Another reason quinoa helps you lose weight is because it contains more than 50% of the manganese your body needs every day. Manganese acts on hormones and digestive enzymes, which makes it easier for your body to digest and use food.
2. Gluten free
Quinoa is good for people on a gluten-free diet, providing nutrients that the body lacks after excluding traditional grains from the diet. A 2009 study analyzed nutritional data for celiac patients who followed a gluten-free diet, finding that most subjects relied heavily on rice as their main source of grain, making their diet inadequate in terms of nutrition. However, changing their primary source of grain to quinoa, the subjects were able to satisfy their needs for proteins, iron, calcium and fiber ( 6) Thus, using quinoa as the primary grain instead of other gluten-free alternatives can help provide a more balanced diet for people with celiac disease or gluten sensitivity.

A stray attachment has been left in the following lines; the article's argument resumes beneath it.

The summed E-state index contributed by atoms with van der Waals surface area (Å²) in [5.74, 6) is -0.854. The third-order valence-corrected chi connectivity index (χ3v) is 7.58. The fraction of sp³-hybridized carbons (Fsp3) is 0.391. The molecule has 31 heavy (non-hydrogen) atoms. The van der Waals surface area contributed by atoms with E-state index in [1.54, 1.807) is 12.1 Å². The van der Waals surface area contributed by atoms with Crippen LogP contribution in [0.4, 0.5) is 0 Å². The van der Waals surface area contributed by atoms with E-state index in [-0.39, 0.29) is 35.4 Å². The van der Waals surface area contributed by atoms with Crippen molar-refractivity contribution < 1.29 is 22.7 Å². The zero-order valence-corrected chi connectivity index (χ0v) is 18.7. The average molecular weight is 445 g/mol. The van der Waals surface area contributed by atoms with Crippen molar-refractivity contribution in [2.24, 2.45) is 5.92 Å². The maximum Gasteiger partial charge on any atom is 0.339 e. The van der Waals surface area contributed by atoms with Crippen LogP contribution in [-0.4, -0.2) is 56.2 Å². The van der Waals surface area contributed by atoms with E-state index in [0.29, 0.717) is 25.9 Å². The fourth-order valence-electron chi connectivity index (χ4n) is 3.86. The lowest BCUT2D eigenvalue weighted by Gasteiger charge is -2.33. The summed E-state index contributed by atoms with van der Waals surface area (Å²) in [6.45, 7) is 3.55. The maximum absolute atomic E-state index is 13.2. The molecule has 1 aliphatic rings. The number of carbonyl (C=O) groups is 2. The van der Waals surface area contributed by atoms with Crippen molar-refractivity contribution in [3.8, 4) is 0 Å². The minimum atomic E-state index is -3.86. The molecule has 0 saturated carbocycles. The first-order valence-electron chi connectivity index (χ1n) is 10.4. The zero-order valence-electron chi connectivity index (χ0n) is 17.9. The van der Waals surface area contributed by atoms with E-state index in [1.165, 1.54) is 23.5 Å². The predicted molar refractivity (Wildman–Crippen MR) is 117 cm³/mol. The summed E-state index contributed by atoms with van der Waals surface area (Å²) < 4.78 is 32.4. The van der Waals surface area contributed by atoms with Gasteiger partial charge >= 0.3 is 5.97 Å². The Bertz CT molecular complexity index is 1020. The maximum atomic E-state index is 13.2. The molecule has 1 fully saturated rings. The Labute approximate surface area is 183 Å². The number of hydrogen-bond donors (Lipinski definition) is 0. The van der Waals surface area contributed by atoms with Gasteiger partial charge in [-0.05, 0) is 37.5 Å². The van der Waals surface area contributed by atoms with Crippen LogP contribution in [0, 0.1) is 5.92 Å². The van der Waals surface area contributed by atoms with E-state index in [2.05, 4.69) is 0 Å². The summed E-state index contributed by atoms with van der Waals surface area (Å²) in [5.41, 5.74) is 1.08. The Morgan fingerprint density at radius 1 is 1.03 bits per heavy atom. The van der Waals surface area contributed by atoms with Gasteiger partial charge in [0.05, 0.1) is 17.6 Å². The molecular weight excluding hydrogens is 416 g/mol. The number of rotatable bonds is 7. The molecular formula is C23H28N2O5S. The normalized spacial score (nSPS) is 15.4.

3. Can help fight cancer
Since quinoa is an excellent source of antioxidants, it is not surprising that it has anti-cancer properties. However, the degree of research can shock you – quinoa as a separate food and the three specific nutrients found in its seeds are some of the most revolutionary research topics in the field of cancer prevention or treatment ( 7 ).
The first of these nutrients, saponin, is the most controversial. Saponins, naturally, are found in different types of plants and have a soft “washing” quality – therefore, when you rinse the quinoa, you will notice a soft white like foam. Saponin in it sometimes acts as an antitumor agent, and in some products it can negatively affect the internal walls of the intestine and even cause harm, exacerbating irritable bowel syndrome, and also destroy some healthy red blood cells.
Nevertheless, saponins showed promising results when tested for cancer cells – saponins caused cell death in glioblastoma (aggressive brain cancer), leukemia and lymphomas in the laboratory ( 8 ). Their permeability (which means their ability to travel through various organs) is actually one of the factors of their potential strength against cancer ( 9 ).